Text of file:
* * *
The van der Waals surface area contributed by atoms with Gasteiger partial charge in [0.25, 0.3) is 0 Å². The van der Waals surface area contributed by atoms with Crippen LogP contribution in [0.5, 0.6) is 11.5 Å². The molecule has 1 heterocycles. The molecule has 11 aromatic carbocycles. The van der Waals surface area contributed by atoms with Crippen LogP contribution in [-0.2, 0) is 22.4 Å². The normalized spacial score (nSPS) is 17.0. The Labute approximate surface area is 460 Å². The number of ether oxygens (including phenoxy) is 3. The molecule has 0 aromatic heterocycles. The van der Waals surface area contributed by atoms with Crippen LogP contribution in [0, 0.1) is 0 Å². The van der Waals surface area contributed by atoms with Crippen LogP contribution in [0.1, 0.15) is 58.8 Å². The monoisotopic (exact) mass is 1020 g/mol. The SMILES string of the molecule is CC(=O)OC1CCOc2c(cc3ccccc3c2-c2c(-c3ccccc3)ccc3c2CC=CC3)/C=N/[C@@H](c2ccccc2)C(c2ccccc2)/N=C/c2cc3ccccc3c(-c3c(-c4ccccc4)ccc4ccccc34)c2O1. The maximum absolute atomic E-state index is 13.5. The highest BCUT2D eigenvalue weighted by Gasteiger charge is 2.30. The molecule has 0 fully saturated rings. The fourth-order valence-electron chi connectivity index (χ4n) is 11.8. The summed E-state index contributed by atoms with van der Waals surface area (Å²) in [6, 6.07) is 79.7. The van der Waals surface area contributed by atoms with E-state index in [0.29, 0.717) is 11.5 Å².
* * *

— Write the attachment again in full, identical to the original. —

The van der Waals surface area contributed by atoms with Gasteiger partial charge in [0.25, 0.3) is 0 Å². The van der Waals surface area contributed by atoms with Crippen LogP contribution in [0.5, 0.6) is 11.5 Å². The molecule has 1 heterocycles. The molecule has 11 aromatic carbocycles. The van der Waals surface area contributed by atoms with Crippen LogP contribution in [-0.2, 0) is 22.4 Å². The normalized spacial score (nSPS) is 17.0. The Labute approximate surface area is 460 Å². The number of ether oxygens (including phenoxy) is 3. The molecule has 0 aromatic heterocycles. The van der Waals surface area contributed by atoms with Crippen LogP contribution in [0, 0.1) is 0 Å². The van der Waals surface area contributed by atoms with Crippen LogP contribution in [0.1, 0.15) is 58.8 Å². The monoisotopic (exact) mass is 1020 g/mol. The SMILES string of the molecule is CC(=O)OC1CCOc2c(cc3ccccc3c2-c2c(-c3ccccc3)ccc3c2CC=CC3)/C=N/[C@@H](c2ccccc2)C(c2ccccc2)/N=C/c2cc3ccccc3c(-c3c(-c4ccccc4)ccc4ccccc34)c2O1. The maximum absolute atomic E-state index is 13.5. The highest BCUT2D eigenvalue weighted by Gasteiger charge is 2.30. The molecule has 0 fully saturated rings. The fourth-order valence-electron chi connectivity index (χ4n) is 11.8. The summed E-state index contributed by atoms with van der Waals surface area (Å²) in [6, 6.07) is 79.7. The van der Waals surface area contributed by atoms with E-state index in [0.29, 0.717) is 11.5 Å².